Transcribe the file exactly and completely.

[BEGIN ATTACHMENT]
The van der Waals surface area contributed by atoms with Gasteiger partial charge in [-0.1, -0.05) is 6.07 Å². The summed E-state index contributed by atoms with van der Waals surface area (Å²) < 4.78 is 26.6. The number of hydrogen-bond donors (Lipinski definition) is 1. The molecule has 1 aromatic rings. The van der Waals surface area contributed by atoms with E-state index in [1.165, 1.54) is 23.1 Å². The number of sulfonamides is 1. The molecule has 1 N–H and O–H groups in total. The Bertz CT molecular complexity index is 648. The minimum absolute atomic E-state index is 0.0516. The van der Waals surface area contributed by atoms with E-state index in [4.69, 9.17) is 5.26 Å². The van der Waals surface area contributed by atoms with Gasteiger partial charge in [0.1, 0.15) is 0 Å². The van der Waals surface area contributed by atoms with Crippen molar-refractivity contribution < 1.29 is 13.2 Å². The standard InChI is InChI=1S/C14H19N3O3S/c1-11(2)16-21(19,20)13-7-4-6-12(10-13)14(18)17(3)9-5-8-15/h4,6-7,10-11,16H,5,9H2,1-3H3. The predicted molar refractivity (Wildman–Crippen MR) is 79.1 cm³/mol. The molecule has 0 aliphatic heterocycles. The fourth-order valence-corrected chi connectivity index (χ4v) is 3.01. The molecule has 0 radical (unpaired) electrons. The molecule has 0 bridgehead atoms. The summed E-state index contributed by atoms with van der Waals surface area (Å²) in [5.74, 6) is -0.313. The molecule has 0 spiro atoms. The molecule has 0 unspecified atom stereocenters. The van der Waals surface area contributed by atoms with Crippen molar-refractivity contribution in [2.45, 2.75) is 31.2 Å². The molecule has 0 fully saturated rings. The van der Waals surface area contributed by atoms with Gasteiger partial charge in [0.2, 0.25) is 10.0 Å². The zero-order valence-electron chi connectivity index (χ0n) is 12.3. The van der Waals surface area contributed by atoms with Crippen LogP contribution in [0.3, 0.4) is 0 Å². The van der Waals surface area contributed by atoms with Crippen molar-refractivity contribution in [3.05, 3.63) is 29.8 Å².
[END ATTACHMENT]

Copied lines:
The van der Waals surface area contributed by atoms with Gasteiger partial charge in [-0.1, -0.05) is 6.07 Å². The summed E-state index contributed by atoms with van der Waals surface area (Å²) < 4.78 is 26.6. The number of hydrogen-bond donors (Lipinski definition) is 1. The molecule has 1 aromatic rings. The van der Waals surface area contributed by atoms with E-state index in [1.165, 1.54) is 23.1 Å². The number of sulfonamides is 1. The molecule has 1 N–H and O–H groups in total. The Bertz CT molecular complexity index is 648. The minimum absolute atomic E-state index is 0.0516. The van der Waals surface area contributed by atoms with E-state index in [4.69, 9.17) is 5.26 Å². The van der Waals surface area contributed by atoms with Gasteiger partial charge in [0.1, 0.15) is 0 Å². The van der Waals surface area contributed by atoms with Crippen molar-refractivity contribution < 1.29 is 13.2 Å². The standard InChI is InChI=1S/C14H19N3O3S/c1-11(2)16-21(19,20)13-7-4-6-12(10-13)14(18)17(3)9-5-8-15/h4,6-7,10-11,16H,5,9H2,1-3H3. The predicted molar refractivity (Wildman–Crippen MR) is 79.1 cm³/mol. The molecule has 0 aliphatic heterocycles. The fourth-order valence-corrected chi connectivity index (χ4v) is 3.01. The molecule has 0 radical (unpaired) electrons. The molecule has 0 bridgehead atoms. The summed E-state index contributed by atoms with van der Waals surface area (Å²) in [5.74, 6) is -0.313. The molecule has 0 spiro atoms. The molecule has 0 unspecified atom stereocenters. The van der Waals surface area contributed by atoms with Crippen molar-refractivity contribution in [2.45, 2.75) is 31.2 Å². The molecule has 0 fully saturated rings. The van der Waals surface area contributed by atoms with Gasteiger partial charge in [0.2, 0.25) is 10.0 Å². The zero-order valence-electron chi connectivity index (χ0n) is 12.3. The van der Waals surface area contributed by atoms with Crippen LogP contribution in [0.3, 0.4) is 0 Å². The van der Waals surface area contributed by atoms with Crippen molar-refractivity contribution in [3.05, 3.63) is 29.8 Å².